STATE v. EDWARD LESTER, SC 19183
Judicial District of Tolland at G.A. 19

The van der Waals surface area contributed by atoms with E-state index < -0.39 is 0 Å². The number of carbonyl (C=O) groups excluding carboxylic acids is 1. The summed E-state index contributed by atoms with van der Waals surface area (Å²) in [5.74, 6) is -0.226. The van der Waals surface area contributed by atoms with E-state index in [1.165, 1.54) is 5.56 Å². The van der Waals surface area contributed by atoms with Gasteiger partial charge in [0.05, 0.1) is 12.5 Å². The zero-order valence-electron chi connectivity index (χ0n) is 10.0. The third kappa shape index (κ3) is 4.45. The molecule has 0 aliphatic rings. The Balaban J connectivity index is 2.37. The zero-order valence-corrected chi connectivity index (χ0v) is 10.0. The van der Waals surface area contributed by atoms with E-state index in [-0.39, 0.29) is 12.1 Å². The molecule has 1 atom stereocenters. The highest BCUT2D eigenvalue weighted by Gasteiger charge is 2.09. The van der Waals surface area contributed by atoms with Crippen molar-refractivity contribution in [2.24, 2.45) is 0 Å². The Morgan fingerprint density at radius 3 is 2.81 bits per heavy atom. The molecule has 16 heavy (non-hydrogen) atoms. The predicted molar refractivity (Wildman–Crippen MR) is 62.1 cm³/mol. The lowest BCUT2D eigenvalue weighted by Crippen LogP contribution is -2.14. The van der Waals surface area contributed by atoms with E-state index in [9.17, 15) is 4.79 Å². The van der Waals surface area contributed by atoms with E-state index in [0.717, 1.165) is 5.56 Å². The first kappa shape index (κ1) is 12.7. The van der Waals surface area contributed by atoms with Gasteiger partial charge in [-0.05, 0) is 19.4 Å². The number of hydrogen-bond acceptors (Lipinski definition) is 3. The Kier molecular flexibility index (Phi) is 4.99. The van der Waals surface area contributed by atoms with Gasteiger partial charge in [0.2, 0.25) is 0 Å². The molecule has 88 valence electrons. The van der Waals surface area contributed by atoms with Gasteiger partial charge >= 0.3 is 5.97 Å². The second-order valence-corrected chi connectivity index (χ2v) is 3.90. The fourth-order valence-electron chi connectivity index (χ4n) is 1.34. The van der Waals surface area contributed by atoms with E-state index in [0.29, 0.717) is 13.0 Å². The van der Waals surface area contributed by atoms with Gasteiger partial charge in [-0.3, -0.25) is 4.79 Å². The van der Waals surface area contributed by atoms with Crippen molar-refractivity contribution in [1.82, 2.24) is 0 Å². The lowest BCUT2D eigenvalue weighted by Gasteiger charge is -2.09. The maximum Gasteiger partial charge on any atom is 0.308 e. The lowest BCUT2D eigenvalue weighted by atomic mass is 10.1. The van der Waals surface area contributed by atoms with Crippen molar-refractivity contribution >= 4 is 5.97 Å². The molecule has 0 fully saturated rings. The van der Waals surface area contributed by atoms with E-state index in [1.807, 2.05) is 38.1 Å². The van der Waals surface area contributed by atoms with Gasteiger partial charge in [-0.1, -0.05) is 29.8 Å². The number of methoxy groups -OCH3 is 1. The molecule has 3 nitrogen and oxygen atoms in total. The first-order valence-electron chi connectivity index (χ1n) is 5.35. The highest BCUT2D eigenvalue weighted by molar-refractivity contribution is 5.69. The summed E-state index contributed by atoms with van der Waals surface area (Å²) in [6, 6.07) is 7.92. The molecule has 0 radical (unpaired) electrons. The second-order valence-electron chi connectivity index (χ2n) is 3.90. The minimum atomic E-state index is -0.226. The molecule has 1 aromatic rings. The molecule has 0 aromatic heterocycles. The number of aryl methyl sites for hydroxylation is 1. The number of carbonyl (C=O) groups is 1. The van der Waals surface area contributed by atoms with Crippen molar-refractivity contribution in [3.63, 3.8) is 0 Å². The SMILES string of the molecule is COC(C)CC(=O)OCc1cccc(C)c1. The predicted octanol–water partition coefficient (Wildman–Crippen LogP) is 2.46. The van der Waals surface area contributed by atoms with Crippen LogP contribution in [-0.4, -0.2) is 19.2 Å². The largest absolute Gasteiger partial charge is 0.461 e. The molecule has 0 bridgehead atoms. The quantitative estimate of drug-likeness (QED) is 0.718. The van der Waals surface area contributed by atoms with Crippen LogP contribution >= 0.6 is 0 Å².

Criminal; Evidence; Whether Trial Court Properly Applied Rape Shield Statute, General Statutes § 54-86f, in Excluding Defendant’s Evidence that Child Victim Made a Previous Unsubstantiated Report of Improper Touching. The defendant was charged with sexual assault and risk of injury to a minor. At trial, the defendant sought to introduce evidence that, before accusing the defendant, the then five year old victim had made another allegation that she had been touched improperly by an adult and that the allegation had been deemed unsubstantiated. The defendant sought to show that the victim had admitted lying about the prior allegation and that, in the course of the investigation into the prior allegation, the victim had been interviewed using dolls. The defendant hoped to demonstrate to the jury that the victim’s exposure to the dolls provided a separate basis explaining her knowledge of sexual matters. The trial court refused to admit the evidence, and the defendant was convicted of sexual assault and risk of injury to a minor. The defendant appeals, claiming that, in precluding evidence of the victim’s prior allegation of improper touching, the trial court wrongly determined that a witness he offered to testify concerning the circumstances surrounding the prior allegation was not credible. The defendant also claims that the trial court wrongly relied on the rape shield statute, General Statutes § 54-86f, in refusing to admit his evidence as to the source of the victim’s knowledge of sex and in refusing to allow the defendant to cross-examine the victim concerning that knowledge and concerning her prior allegation of improper touching. While the rape shield statute broadly prohibits the admission of “evidence of the sexual conduct of the victim [of sexual assault],” the defendant claims that the evidence he offered was nonetheless admissible pursuant to § 54-86f (4) because it was “so relevant and material to a critical issue in the case that excluding it would violate the defendant’s constitutional rights.” Finally, the defendant argues that the trial court should not have determined that the rape shield statute barred evidence that, during the investigation into the prior allegation of improper touching, investigators used dolls in interviewing the victim. The defendant claims that the evidence was not “evidence of the sexual conduct of victim” as contemplated by § 54-86f and therefore that the court wrongly deemed it inadmissible under the statute.